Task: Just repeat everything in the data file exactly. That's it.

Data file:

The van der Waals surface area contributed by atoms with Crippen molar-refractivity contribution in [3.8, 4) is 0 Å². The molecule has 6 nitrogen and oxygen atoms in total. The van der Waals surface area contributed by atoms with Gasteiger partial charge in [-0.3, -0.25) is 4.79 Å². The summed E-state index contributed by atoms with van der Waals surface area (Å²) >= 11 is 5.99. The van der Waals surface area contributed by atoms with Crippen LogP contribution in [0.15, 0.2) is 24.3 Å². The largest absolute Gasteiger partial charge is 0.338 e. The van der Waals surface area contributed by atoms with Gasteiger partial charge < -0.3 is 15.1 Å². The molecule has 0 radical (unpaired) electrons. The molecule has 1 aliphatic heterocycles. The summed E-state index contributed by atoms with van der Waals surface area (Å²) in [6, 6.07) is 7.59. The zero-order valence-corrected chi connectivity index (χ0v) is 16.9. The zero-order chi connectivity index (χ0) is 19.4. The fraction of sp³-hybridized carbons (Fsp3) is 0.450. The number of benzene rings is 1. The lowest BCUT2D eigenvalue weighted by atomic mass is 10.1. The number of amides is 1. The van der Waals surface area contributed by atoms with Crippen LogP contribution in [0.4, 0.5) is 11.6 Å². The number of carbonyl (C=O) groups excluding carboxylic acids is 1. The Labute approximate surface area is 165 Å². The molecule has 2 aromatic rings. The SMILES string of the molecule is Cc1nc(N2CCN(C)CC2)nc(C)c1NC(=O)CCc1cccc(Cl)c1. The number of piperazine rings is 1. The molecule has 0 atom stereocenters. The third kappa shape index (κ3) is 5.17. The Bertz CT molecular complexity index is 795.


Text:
The van der Waals surface area contributed by atoms with Crippen molar-refractivity contribution in [3.8, 4) is 0 Å². The molecule has 6 nitrogen and oxygen atoms in total. The van der Waals surface area contributed by atoms with Gasteiger partial charge in [-0.3, -0.25) is 4.79 Å². The summed E-state index contributed by atoms with van der Waals surface area (Å²) >= 11 is 5.99. The van der Waals surface area contributed by atoms with Crippen LogP contribution in [0.15, 0.2) is 24.3 Å². The largest absolute Gasteiger partial charge is 0.338 e. The van der Waals surface area contributed by atoms with Gasteiger partial charge < -0.3 is 15.1 Å². The molecule has 0 radical (unpaired) electrons. The molecule has 1 aliphatic heterocycles. The summed E-state index contributed by atoms with van der Waals surface area (Å²) in [6, 6.07) is 7.59. The zero-order valence-corrected chi connectivity index (χ0v) is 16.9. The zero-order chi connectivity index (χ0) is 19.4. The fraction of sp³-hybridized carbons (Fsp3) is 0.450. The number of benzene rings is 1. The lowest BCUT2D eigenvalue weighted by atomic mass is 10.1. The number of amides is 1. The van der Waals surface area contributed by atoms with Crippen LogP contribution in [0.4, 0.5) is 11.6 Å². The number of carbonyl (C=O) groups excluding carboxylic acids is 1. The Labute approximate surface area is 165 Å². The molecule has 2 aromatic rings. The SMILES string of the molecule is Cc1nc(N2CCN(C)CC2)nc(C)c1NC(=O)CCc1cccc(Cl)c1. The number of piperazine rings is 1. The molecule has 0 atom stereocenters. The third kappa shape index (κ3) is 5.17. The Bertz CT molecular complexity index is 795.